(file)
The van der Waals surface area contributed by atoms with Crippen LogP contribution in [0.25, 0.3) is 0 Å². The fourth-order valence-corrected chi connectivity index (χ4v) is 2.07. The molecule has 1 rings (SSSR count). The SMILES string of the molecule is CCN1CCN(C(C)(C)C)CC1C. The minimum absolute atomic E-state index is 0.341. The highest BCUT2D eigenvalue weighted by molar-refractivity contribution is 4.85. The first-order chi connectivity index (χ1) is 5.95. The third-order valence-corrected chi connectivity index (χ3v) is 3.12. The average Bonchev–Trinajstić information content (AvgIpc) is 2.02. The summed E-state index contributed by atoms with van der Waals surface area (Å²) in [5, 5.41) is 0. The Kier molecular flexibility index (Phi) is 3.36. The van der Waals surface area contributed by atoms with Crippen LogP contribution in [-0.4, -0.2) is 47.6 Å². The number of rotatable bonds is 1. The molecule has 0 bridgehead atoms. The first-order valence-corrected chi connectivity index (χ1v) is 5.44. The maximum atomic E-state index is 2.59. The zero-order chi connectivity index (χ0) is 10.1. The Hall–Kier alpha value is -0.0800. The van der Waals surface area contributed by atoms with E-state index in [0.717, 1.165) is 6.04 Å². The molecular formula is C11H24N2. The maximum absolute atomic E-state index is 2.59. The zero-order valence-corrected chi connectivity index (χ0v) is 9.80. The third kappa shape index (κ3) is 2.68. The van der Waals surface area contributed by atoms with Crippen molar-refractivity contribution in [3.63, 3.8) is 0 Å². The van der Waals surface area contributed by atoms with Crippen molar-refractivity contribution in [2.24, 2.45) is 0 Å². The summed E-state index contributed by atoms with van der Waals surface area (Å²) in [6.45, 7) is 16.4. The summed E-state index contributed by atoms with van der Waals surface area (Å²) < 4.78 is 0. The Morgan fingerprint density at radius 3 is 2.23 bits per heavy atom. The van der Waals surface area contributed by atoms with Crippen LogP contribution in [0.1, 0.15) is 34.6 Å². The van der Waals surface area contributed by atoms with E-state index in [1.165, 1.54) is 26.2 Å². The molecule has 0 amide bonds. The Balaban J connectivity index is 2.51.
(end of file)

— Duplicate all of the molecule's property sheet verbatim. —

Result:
The van der Waals surface area contributed by atoms with Crippen LogP contribution in [0.25, 0.3) is 0 Å². The fourth-order valence-corrected chi connectivity index (χ4v) is 2.07. The molecule has 1 rings (SSSR count). The SMILES string of the molecule is CCN1CCN(C(C)(C)C)CC1C. The minimum absolute atomic E-state index is 0.341. The highest BCUT2D eigenvalue weighted by molar-refractivity contribution is 4.85. The first-order chi connectivity index (χ1) is 5.95. The third-order valence-corrected chi connectivity index (χ3v) is 3.12. The average Bonchev–Trinajstić information content (AvgIpc) is 2.02. The summed E-state index contributed by atoms with van der Waals surface area (Å²) in [5, 5.41) is 0. The Kier molecular flexibility index (Phi) is 3.36. The van der Waals surface area contributed by atoms with Crippen LogP contribution in [-0.4, -0.2) is 47.6 Å². The number of rotatable bonds is 1. The molecule has 0 bridgehead atoms. The first-order valence-corrected chi connectivity index (χ1v) is 5.44. The maximum atomic E-state index is 2.59. The zero-order chi connectivity index (χ0) is 10.1. The Hall–Kier alpha value is -0.0800. The van der Waals surface area contributed by atoms with E-state index in [0.717, 1.165) is 6.04 Å². The molecular formula is C11H24N2. The maximum absolute atomic E-state index is 2.59. The zero-order valence-corrected chi connectivity index (χ0v) is 9.80. The third kappa shape index (κ3) is 2.68. The van der Waals surface area contributed by atoms with Crippen molar-refractivity contribution in [3.63, 3.8) is 0 Å². The van der Waals surface area contributed by atoms with Crippen molar-refractivity contribution in [2.24, 2.45) is 0 Å². The summed E-state index contributed by atoms with van der Waals surface area (Å²) in [6.45, 7) is 16.4. The summed E-state index contributed by atoms with van der Waals surface area (Å²) < 4.78 is 0. The Morgan fingerprint density at radius 3 is 2.23 bits per heavy atom. The van der Waals surface area contributed by atoms with Crippen LogP contribution in [0.1, 0.15) is 34.6 Å². The van der Waals surface area contributed by atoms with E-state index in [1.165, 1.54) is 26.2 Å². The molecule has 0 amide bonds. The Balaban J connectivity index is 2.51.